- Instability (recurrent instability may indicate a ligamentus repair
- Elbow stiffness
- Neuro-vascular injury
- Ulnar nerve release,
- Humeroulnar reduction
- Humeroradial reduction,
- Triceps lengthening using Speed's procedure
- Wires and/or screws placed in the olecranon for stabilising the joint.
- Ligamentus repairs with sutures
Once surgery is complete, the patient is typically immobilised with time frames varying based on the individual and the surgeon's protocol. Some patients may be allowed to actively move the elbow immediately post op, however this will depend on the surgeon.
Hinged braces, fixators, plaster casts, and slings are utilised to keep the elbow in a position of approximately 70-80o of flexion and slight pronation.
While conservative treatment approaches to PED can vary depending on the level of tissue involvement, there are key elements to consider throughout the clinical decision-making process. PED can occur on a continuum of severity; therefore, the treatment must be diverse as well.
Treatment can vary from aggressive immediate AROM to traditional plaster immobilisation for several days depending on orthopaedic intervention. If a fracture occurs secondary to dislocation, intra-articular bone fragments and fracture position may dictate treatment.
Following a typical reduction with no fracture:
- Immobilisation: typically involves the use of a posterior splint at 45-90o of elbow flexion for three days to three weeks.Throughout the immobilisation phase, wrist and shoulder function should be maintained through ROM and strengthening exercises. Inflammation is a common following PED and can be addressed using PRICE protocols.
- After the immobilisation phase physiotherapy begins with gentle AROM and PROM exercises in a pain-free range targeting the entire upper limb.
- When pain is no longer a barrier to treatment, functional progressive resistance exercises should be implemented to improve total upper limb muscle strength and endurance.
- Therapeutic goals in the later phase of rehabilitation include attaining full ROM and strength capabilities of the entire affected arm, suppression of pain, and restoration of functional abilities to pre-injury level.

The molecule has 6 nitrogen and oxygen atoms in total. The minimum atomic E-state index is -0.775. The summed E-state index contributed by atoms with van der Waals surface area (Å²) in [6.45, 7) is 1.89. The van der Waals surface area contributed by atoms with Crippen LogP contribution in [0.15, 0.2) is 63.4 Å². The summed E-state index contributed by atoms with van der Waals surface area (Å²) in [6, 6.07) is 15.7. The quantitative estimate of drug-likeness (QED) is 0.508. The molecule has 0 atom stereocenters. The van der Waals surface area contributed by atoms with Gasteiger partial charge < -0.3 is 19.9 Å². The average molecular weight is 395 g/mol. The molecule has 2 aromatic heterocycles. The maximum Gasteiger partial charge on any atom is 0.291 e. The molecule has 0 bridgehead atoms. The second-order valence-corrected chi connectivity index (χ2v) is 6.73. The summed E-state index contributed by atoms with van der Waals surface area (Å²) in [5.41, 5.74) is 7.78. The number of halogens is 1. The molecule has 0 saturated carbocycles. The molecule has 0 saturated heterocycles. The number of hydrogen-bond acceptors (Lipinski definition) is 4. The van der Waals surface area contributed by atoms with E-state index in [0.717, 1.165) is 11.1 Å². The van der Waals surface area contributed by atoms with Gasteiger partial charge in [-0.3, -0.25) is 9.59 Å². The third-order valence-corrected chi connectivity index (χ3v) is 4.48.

- A patient is able to return to functional activities around twelve weeks and sports around six months.
Complications post reduction
There can be detrimental effects of prolonged immobilisation including flexion contractures, enhanced perception of pain, and increased duration of disability, all of which prolong the rehabilitation process.
When treating a post-surgical PED patient, physical therapists should be cautious of pin site infection.
Although full extension should be a goal of rehabilitation, care must be taken to protect the vulnerable elbow and avoid hyperextension. It is important to be cautious during passive mobilisation and ROM.
Clinical Bottom Line
It is important to explore the level of severity and degree of complication associated with each PED since this dictates the patients' prognoses. Patients who have had simple PED with early reduction usually have good outcomes.
In most cases, there is potential for developing instability and degenerative joint disease.
Overall the best treatment for PED is initial short term restricted ROM (usually two weeks or less) followed by early mobilisation including PROM, progressing to AROM and functional strengthening. This can allow for more rapid return to work and or sport.